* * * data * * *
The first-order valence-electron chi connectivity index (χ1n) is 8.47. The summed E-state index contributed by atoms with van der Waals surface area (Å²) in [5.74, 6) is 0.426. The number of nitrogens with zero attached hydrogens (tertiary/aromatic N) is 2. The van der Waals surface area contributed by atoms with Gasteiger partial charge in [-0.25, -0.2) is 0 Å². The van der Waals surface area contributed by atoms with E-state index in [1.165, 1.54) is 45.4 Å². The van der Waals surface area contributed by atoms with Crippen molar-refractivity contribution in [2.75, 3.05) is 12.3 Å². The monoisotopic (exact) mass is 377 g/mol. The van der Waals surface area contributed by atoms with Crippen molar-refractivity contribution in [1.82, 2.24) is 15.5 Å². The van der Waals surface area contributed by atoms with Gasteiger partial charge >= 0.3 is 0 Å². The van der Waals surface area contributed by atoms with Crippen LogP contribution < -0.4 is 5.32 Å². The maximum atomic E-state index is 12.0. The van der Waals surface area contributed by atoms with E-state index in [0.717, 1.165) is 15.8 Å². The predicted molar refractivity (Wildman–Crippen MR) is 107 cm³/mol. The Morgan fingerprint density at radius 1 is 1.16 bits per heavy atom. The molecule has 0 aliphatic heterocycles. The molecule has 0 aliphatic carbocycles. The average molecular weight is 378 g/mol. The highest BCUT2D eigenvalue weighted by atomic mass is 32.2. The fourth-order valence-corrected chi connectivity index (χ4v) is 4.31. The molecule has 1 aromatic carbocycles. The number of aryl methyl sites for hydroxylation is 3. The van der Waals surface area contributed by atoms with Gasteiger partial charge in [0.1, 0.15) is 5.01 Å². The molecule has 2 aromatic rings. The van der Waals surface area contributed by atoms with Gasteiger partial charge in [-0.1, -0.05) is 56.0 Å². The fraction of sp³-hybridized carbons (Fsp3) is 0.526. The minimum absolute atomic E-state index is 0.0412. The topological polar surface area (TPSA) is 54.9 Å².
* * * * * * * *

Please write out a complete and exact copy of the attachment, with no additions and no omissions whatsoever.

The first-order valence-electron chi connectivity index (χ1n) is 8.47. The summed E-state index contributed by atoms with van der Waals surface area (Å²) in [5.74, 6) is 0.426. The number of nitrogens with zero attached hydrogens (tertiary/aromatic N) is 2. The van der Waals surface area contributed by atoms with Gasteiger partial charge in [-0.25, -0.2) is 0 Å². The van der Waals surface area contributed by atoms with E-state index in [1.165, 1.54) is 45.4 Å². The van der Waals surface area contributed by atoms with Crippen molar-refractivity contribution in [2.75, 3.05) is 12.3 Å². The monoisotopic (exact) mass is 377 g/mol. The van der Waals surface area contributed by atoms with Crippen molar-refractivity contribution in [1.82, 2.24) is 15.5 Å². The van der Waals surface area contributed by atoms with Gasteiger partial charge >= 0.3 is 0 Å². The van der Waals surface area contributed by atoms with Crippen LogP contribution < -0.4 is 5.32 Å². The maximum atomic E-state index is 12.0. The van der Waals surface area contributed by atoms with E-state index in [0.717, 1.165) is 15.8 Å². The predicted molar refractivity (Wildman–Crippen MR) is 107 cm³/mol. The Morgan fingerprint density at radius 1 is 1.16 bits per heavy atom. The molecule has 0 aliphatic heterocycles. The molecule has 0 aliphatic carbocycles. The average molecular weight is 378 g/mol. The highest BCUT2D eigenvalue weighted by atomic mass is 32.2. The fourth-order valence-corrected chi connectivity index (χ4v) is 4.31. The molecule has 1 aromatic carbocycles. The number of aryl methyl sites for hydroxylation is 3. The van der Waals surface area contributed by atoms with Gasteiger partial charge in [0.1, 0.15) is 5.01 Å². The molecule has 2 aromatic rings. The van der Waals surface area contributed by atoms with Gasteiger partial charge in [-0.1, -0.05) is 56.0 Å². The fraction of sp³-hybridized carbons (Fsp3) is 0.526. The minimum absolute atomic E-state index is 0.0412. The topological polar surface area (TPSA) is 54.9 Å².